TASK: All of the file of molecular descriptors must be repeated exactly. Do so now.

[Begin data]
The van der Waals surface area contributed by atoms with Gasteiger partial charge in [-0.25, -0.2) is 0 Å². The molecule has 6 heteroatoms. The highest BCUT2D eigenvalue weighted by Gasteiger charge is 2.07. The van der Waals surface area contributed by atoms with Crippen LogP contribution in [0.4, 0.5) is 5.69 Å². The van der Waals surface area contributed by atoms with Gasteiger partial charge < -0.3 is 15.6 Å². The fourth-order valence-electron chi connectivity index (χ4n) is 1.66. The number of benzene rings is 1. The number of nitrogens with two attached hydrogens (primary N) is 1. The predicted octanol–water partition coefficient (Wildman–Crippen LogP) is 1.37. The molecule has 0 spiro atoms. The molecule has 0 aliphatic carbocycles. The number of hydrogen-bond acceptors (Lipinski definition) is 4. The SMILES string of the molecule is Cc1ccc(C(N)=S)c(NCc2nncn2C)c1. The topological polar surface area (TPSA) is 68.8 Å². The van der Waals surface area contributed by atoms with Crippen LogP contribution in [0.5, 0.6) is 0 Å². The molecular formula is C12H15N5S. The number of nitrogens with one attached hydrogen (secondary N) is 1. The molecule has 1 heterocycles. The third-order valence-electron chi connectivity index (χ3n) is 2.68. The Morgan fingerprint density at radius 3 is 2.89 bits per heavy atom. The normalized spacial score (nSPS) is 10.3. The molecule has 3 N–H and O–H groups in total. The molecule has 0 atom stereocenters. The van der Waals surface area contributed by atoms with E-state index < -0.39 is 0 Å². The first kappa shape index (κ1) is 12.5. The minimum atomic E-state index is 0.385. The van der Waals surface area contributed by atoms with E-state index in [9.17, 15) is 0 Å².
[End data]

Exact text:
The van der Waals surface area contributed by atoms with Gasteiger partial charge in [-0.25, -0.2) is 0 Å². The molecule has 6 heteroatoms. The highest BCUT2D eigenvalue weighted by Gasteiger charge is 2.07. The van der Waals surface area contributed by atoms with Crippen LogP contribution in [0.4, 0.5) is 5.69 Å². The van der Waals surface area contributed by atoms with Gasteiger partial charge < -0.3 is 15.6 Å². The fourth-order valence-electron chi connectivity index (χ4n) is 1.66. The number of benzene rings is 1. The number of nitrogens with two attached hydrogens (primary N) is 1. The predicted octanol–water partition coefficient (Wildman–Crippen LogP) is 1.37. The molecule has 0 spiro atoms. The molecule has 0 aliphatic carbocycles. The number of hydrogen-bond acceptors (Lipinski definition) is 4. The SMILES string of the molecule is Cc1ccc(C(N)=S)c(NCc2nncn2C)c1. The topological polar surface area (TPSA) is 68.8 Å². The van der Waals surface area contributed by atoms with Crippen LogP contribution in [0.5, 0.6) is 0 Å². The molecular formula is C12H15N5S. The number of nitrogens with one attached hydrogen (secondary N) is 1. The molecule has 1 heterocycles. The third-order valence-electron chi connectivity index (χ3n) is 2.68. The Morgan fingerprint density at radius 3 is 2.89 bits per heavy atom. The normalized spacial score (nSPS) is 10.3. The molecule has 3 N–H and O–H groups in total. The molecule has 0 atom stereocenters. The van der Waals surface area contributed by atoms with E-state index < -0.39 is 0 Å². The first kappa shape index (κ1) is 12.5. The minimum atomic E-state index is 0.385. The van der Waals surface area contributed by atoms with E-state index in [9.17, 15) is 0 Å².